Not a lot to write home about, let alone Blog. I could comment on the apparent increase in the numbers of Thrushes, Robins, Starlings, Meadow pipits etc, etc on local walks but its similar to last year and the year before that. Not that its not good to see these birds but something a little different now and again would be much appreciated. Having said that, when a pair of Russian Whitefronts turn up at Alvecote I did contrive to avoid them despite numerous visits. I did, however,see the Smew today AND 3 Great white Egrets. I also enjoyed the Swan fest. at Brandon Marsh yesterday.
October provided a rather mixed bag of Birding experience as it so often does. The end of September into early October had seen a good number of migrants particularly Redstarts on the local patch-walk. My first 'twitch' took me to Hornsea Mere, E.Yorks in the early hours. A White rumped Swift had shown well over the Mere the previous day but unfortunately there was no sign the following day. Despite the need for sleep when the chance came for a lift to Cornwall I was up for it. A Catbird had turned up at Lands End, and thanks to John Holtham we were on our way. We had to wait some time before the bird appeared but our patience was rewarded as we got stunning views later on. The third twitch of the month took me to Salthouse N.Norfolk to see a very showy 'eastern Stonechat' the exact identity of the bird has yet to be determined but it was/is an interesting bird non the less. Thanks go to Tony Shep. for the lift. So after a burst of frenzied activity producing one 'tick' its back to the local walks. Not much to report though.A barn Owl was a nice surprise near Alvecote.Stonechats at their usual winter sites and incoming Thrushes, Larks, Starlings over 'the hill'.
I should start by thanking the various members of our group who contributed in making this year's trip so enjoyable and rewarding The fact that I got on the right planes at the right airports at the right times is in no small way due to Pete and Joy Forbes to whom I am very grateful.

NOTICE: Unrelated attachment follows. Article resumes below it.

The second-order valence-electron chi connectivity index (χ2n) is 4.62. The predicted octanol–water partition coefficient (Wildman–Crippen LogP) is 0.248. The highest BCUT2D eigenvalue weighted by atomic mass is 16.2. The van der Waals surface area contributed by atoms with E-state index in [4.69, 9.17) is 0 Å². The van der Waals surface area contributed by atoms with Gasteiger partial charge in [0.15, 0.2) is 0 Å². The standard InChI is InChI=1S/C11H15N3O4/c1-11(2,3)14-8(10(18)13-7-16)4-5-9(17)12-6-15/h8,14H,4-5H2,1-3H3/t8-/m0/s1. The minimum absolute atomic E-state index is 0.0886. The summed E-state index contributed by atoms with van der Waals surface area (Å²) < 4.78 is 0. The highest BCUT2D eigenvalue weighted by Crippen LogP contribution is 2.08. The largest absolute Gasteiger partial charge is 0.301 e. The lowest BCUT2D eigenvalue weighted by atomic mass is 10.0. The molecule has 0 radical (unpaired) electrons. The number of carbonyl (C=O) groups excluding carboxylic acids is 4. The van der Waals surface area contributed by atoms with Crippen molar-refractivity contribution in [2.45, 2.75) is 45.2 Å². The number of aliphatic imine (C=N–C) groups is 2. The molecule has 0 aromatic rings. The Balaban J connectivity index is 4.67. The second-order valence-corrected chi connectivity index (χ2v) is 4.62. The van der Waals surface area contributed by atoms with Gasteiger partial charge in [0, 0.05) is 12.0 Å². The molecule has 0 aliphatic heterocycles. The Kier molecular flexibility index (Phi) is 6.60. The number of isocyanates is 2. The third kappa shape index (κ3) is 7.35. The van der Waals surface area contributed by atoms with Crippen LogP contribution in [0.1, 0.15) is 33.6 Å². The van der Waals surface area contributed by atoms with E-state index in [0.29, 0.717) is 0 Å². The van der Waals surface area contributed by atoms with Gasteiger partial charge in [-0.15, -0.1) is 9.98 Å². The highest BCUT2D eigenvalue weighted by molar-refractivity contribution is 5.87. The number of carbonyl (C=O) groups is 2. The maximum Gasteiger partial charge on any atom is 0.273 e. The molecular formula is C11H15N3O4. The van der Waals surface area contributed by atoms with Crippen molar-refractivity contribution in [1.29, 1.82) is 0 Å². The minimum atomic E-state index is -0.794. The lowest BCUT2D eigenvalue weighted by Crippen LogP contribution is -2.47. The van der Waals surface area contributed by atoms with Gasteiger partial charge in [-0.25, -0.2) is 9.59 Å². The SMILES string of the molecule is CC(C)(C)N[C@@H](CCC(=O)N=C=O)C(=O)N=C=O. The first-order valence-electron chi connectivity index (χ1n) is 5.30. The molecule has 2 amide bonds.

It was in many ways a typical Shetland trip with a mixture of weather and a variety of migrating birds. Although the overall numbers of birds coming in was probably down on previous years there was a fair sprinkling of scarce and rare birds to keep birders interested. Day 1 on the islands produced Pied billed Grebe and a delightful Marsh warbler. This is by no means a comprehensive account of all the birds seen just some of the more memorable scarcities. On day 2 we took a ferry to Bressay where we failed to see an American Golden Plover but did connect with a very showy Citrine wagtail. The next day saw us visiting a number of sites on South Mainland highlights were a Pied Flycatcher and a Common Rosefinch. Another Rosefinch was found the following day. Other 'good' birds included Red breasted Flycatcher and Yellow browed warbler.
The next day saw us heading for Fetlar for one of the highlights of the week, a Snowy Owl. An impressive sight as the bird flew over the hillside in front of us. We also had good views of Barred warbler before returning to Yell where we eventually saw a Swainson's Thrush.
Our final days saw a few more rarities: Pallas's warbler, Ring necked Duck and Booted warbler to wrap up a very enjoyable week.
With the weather obviously closing in I made the decision to make a rare visit to Napton Reservoir to see the Grey Phalarope. The weather certainly deteriorated after an initial look at the bird and after a taking a few photos in the drizzle the heavens opened and it was time to retreat.
Highlight of the week was undoubtedly a visit to Mill pool, Alvecote on the 10th when a Barn Owl got up from an area of long grass and flew at head height before dropping down into the bottom of a hedge. A Greenshank, 2 Whinchat and Swift were also seen on this visit. There have been several sightings of Hobby both at Alvecote and Caldecote. The last sighting of Redstart at Mancetter was the 9th, ending a great run of records of the species at this sight.
Hi,I've lived and worked in Warwickshire all my life, now retired my lifelong interest in wildlife is now my main hobby. Birding in particular both local, national and in the Western Palearctic region is a major interest. I am very happily married to Jan and have two great kids Rachel and Paul,and 2 beautiful grandchildren
Birding lists(All BOU),
Old Warks 255,
Western Palearctic 733.(Netfugal)